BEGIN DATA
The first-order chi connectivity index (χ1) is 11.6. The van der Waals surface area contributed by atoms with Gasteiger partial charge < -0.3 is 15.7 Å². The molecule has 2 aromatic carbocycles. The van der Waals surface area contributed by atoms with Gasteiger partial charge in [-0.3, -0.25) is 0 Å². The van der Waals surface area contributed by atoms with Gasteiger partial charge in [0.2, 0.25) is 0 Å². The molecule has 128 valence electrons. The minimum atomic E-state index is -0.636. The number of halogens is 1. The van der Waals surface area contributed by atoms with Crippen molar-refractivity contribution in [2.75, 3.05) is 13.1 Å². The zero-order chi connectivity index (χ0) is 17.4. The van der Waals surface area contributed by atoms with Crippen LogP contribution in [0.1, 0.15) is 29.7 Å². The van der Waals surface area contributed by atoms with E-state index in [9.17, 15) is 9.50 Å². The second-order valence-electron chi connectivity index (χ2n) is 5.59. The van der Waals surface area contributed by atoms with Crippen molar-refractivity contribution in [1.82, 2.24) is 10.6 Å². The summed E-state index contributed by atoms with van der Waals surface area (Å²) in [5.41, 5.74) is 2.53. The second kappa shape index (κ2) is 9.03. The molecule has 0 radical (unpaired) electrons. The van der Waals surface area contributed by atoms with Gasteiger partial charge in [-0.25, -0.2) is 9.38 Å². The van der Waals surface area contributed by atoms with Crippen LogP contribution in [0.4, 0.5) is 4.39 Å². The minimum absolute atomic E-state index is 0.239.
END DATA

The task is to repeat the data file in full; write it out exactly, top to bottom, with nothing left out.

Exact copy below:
The first-order chi connectivity index (χ1) is 11.6. The van der Waals surface area contributed by atoms with Gasteiger partial charge < -0.3 is 15.7 Å². The molecule has 2 aromatic carbocycles. The van der Waals surface area contributed by atoms with Gasteiger partial charge in [-0.3, -0.25) is 0 Å². The van der Waals surface area contributed by atoms with Gasteiger partial charge in [0.2, 0.25) is 0 Å². The molecule has 128 valence electrons. The minimum atomic E-state index is -0.636. The number of halogens is 1. The van der Waals surface area contributed by atoms with Crippen molar-refractivity contribution in [2.75, 3.05) is 13.1 Å². The zero-order chi connectivity index (χ0) is 17.4. The van der Waals surface area contributed by atoms with Crippen LogP contribution in [0.1, 0.15) is 29.7 Å². The van der Waals surface area contributed by atoms with E-state index in [9.17, 15) is 9.50 Å². The second-order valence-electron chi connectivity index (χ2n) is 5.59. The van der Waals surface area contributed by atoms with Crippen molar-refractivity contribution in [1.82, 2.24) is 10.6 Å². The summed E-state index contributed by atoms with van der Waals surface area (Å²) in [5.41, 5.74) is 2.53. The second kappa shape index (κ2) is 9.03. The molecule has 0 radical (unpaired) electrons. The van der Waals surface area contributed by atoms with Gasteiger partial charge in [-0.25, -0.2) is 9.38 Å². The van der Waals surface area contributed by atoms with Crippen LogP contribution in [0.4, 0.5) is 4.39 Å². The minimum absolute atomic E-state index is 0.239.